Even in this invented moment of an invented scene, Shakespeare draws on the material and general purport of his sources. Richard’s absolutist ideas of royalty are substantially those of the historical King Richard as modern historians see him, a politics reasonably to be inferred from Holinshed; and these royalist ideas confront a political landscape very similar as well to what recent historians portray. As the embodiment of that political environment so contrary to Richard’s perspective, Shakespeare’s great dramatic antagonist to Richard, the laconic Bolingbroke, neatly captures the ambiguous motivation and ruthless efficiency of the figure Holinshed and the other sources. In a way the dramatic image is even more expressive of the historical Bolingbroke as we now understand him than his actual historical behavior as reported to us. In interpreting him, Shakespeare offers a plausible way to make sense of the more or less factual data available to us from the chronicles. Furthermore, this fictional ceremony of deposition represents the sort of ritual that presumably occurred and that Holinshed loves to report when he can—Parliament’s confirmation of Richard’s resignation, and the subsequent coronation of Henry, for example. But in this invented dramatic ceremony the ritual goes crazily awry as Richard improvises his own little emblematic ritual with the crown.
At this key dramatic moment Shakespeare draws the heart of Richard’s central speech of abdication from a passage in Holinshed, “The tenor of the instrument whereby king Richard resigneth the crowne to the duke of Lancaster,” though what Shakespeare makes of the whole text is an amazingly rich and different thing. The document as recorded in Holinshed3 is as follows:
In the name of God Amen: I Richard by the grace of God, king of England and of France, &c; lord of Ireland, acquit and assoile [absolve] all archbishops, bishops, and other prelates secular or religious, of what dignitie, degree, state or condition so ever they be; and also all dukes, marquesses, earles, barons, lords, and all my liege men, both spirituall and secular, of what manner or degree they be, from their oth of fealtie and homage, and all other deeds and privileges made unto me, and from all manner bonds of allegiance, regalitie and lordship, in which they were or be bounden to me, or anie otherwise constreined; and them, their heires, and successors for evermore, from the same bonds and oths I release, deliver, and acquit, and set them for free, dissolved and acquit, and to be harmelesse, for as much as longeth to my person by anie manner waie or title of right, that to me might follow of the foresaid things, or anie of them. And also I resigne all my kinglie dignitie, majestie and crowne, with all the lordships, power, and privileges to the foresaid kinglie dignitie and crowne belonging, and all other lordships and possessions to me in anie manner of wise pertaining, of what name, title, qualitie, or condition soever they be, except the lands and possessions for me and mine obits [memorials; masses for his soul?] purchased and bought. And I renounce all right, and all manner of title of possession, which I ever had or have in the same lordships and possessions, or anie of them, with anie manner of rights belonging or appertaining unto anie part of them. And also the rule and governance of the same kingdome and lordships, with all ministrations of the same, and all things and everie each of them, that to the whole empire and jurisdictions of the same belongeth of right, or in anie wise may belong.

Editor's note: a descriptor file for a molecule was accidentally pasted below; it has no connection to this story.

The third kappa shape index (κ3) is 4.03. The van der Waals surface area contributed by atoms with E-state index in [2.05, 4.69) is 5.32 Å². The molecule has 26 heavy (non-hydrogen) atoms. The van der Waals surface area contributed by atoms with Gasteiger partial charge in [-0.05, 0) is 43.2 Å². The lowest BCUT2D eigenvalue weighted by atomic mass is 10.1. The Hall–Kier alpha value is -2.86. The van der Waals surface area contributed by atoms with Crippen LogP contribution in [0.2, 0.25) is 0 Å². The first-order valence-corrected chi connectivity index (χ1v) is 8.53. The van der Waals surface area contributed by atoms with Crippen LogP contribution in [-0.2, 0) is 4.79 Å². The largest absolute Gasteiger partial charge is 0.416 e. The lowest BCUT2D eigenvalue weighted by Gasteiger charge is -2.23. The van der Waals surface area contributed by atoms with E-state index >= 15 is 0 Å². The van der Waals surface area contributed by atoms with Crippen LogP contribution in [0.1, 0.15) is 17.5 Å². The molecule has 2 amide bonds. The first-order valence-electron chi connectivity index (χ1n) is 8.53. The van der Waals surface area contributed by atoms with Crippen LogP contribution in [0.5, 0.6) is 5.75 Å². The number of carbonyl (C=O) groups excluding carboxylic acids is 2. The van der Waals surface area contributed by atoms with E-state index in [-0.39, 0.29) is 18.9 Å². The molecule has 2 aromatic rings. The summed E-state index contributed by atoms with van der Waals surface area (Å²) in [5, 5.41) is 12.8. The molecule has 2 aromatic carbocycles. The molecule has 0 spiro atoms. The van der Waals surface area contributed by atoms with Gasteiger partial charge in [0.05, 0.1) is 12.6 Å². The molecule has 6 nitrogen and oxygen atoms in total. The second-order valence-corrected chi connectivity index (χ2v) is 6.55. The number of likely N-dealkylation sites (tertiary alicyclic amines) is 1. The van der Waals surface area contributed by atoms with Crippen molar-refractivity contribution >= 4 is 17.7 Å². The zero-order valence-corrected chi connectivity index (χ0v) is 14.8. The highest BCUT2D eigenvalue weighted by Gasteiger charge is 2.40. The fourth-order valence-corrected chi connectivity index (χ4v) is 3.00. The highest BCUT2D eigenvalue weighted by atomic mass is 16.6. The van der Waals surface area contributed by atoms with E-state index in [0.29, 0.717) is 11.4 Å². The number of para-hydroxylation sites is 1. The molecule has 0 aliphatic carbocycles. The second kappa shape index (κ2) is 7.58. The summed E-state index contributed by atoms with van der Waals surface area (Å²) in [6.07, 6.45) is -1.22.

And also I renounce the name, worship, and regaltie and kinglie highnesse, clearelie, freelie, singularlie and wholie, in the most best manner and forme that I may, and with deed and word I leave off and resigne them, and go from them for evermore; saving alwaies to my successors kings of England, all the rights, privileges and appurtenances to the said kingdome and lordships above said belonging and apperteining. For well I wote [know] and knowledge and deeme myselfe to be, and have beene insufficient and unable, and also unprofitable, and for my open deserts not unworthy to be put downe. And I sweare upon the holie evangelists here presentelie with my hands touched, that I shall never repugne to [oppose; resist] this resignation, demission or yielding up, nor never impugne [resist; find fault with] them in anie maner by word or deed, by my selfe nor none other: nor shall I not suffer it to be impugned, in as much as in me is, privilie or apertlie [openly]. But I shall have, hold, and keepe this renouncing, demission, and giving up for firm and stable for evermore in all and everie part hereof, so God me helpe and all saints, and by this holie evangelist, by me bodilie touched and kissed. And for more record of the same, here openlie I subscribe and signe this present resignation with mine owne hand.